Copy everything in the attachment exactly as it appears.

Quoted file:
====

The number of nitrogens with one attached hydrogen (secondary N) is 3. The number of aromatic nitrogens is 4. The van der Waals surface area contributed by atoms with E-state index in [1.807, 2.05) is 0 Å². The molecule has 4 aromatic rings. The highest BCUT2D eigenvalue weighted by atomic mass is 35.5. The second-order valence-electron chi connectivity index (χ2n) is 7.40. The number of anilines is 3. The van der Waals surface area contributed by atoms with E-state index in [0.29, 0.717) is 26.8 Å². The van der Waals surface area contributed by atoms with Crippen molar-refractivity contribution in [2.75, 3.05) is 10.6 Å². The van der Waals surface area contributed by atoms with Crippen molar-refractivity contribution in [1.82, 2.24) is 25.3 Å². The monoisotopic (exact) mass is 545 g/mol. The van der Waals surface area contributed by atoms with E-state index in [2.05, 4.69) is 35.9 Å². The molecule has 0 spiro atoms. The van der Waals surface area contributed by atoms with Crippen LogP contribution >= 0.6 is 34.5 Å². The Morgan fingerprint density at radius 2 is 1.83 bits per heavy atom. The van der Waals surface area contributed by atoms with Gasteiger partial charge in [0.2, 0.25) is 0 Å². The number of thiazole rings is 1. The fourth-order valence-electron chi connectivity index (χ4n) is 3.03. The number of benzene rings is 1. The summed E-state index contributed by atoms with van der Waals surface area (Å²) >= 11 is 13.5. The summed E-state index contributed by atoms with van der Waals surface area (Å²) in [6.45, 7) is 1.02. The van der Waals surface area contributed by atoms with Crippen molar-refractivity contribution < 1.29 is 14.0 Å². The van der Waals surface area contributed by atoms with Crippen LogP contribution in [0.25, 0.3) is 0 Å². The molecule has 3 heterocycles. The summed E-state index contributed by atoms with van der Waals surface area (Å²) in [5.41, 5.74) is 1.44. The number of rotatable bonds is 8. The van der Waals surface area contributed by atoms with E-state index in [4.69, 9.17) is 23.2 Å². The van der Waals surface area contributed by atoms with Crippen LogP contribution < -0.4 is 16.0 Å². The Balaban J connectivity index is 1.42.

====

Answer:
The number of nitrogens with one attached hydrogen (secondary N) is 3. The number of aromatic nitrogens is 4. The van der Waals surface area contributed by atoms with E-state index in [1.807, 2.05) is 0 Å². The molecule has 4 aromatic rings. The highest BCUT2D eigenvalue weighted by atomic mass is 35.5. The second-order valence-electron chi connectivity index (χ2n) is 7.40. The number of anilines is 3. The van der Waals surface area contributed by atoms with E-state index in [0.29, 0.717) is 26.8 Å². The van der Waals surface area contributed by atoms with Crippen molar-refractivity contribution in [2.75, 3.05) is 10.6 Å². The van der Waals surface area contributed by atoms with Crippen molar-refractivity contribution in [1.82, 2.24) is 25.3 Å². The monoisotopic (exact) mass is 545 g/mol. The van der Waals surface area contributed by atoms with E-state index in [2.05, 4.69) is 35.9 Å². The molecule has 0 spiro atoms. The van der Waals surface area contributed by atoms with Crippen LogP contribution >= 0.6 is 34.5 Å². The Morgan fingerprint density at radius 2 is 1.83 bits per heavy atom. The van der Waals surface area contributed by atoms with Gasteiger partial charge in [0.2, 0.25) is 0 Å². The number of thiazole rings is 1. The fourth-order valence-electron chi connectivity index (χ4n) is 3.03. The number of benzene rings is 1. The summed E-state index contributed by atoms with van der Waals surface area (Å²) >= 11 is 13.5. The summed E-state index contributed by atoms with van der Waals surface area (Å²) in [6.45, 7) is 1.02. The van der Waals surface area contributed by atoms with Crippen molar-refractivity contribution < 1.29 is 14.0 Å². The van der Waals surface area contributed by atoms with Crippen LogP contribution in [0.25, 0.3) is 0 Å². The molecule has 3 heterocycles. The summed E-state index contributed by atoms with van der Waals surface area (Å²) in [5.41, 5.74) is 1.44. The number of rotatable bonds is 8. The van der Waals surface area contributed by atoms with E-state index in [4.69, 9.17) is 23.2 Å². The van der Waals surface area contributed by atoms with Crippen LogP contribution < -0.4 is 16.0 Å². The Balaban J connectivity index is 1.42.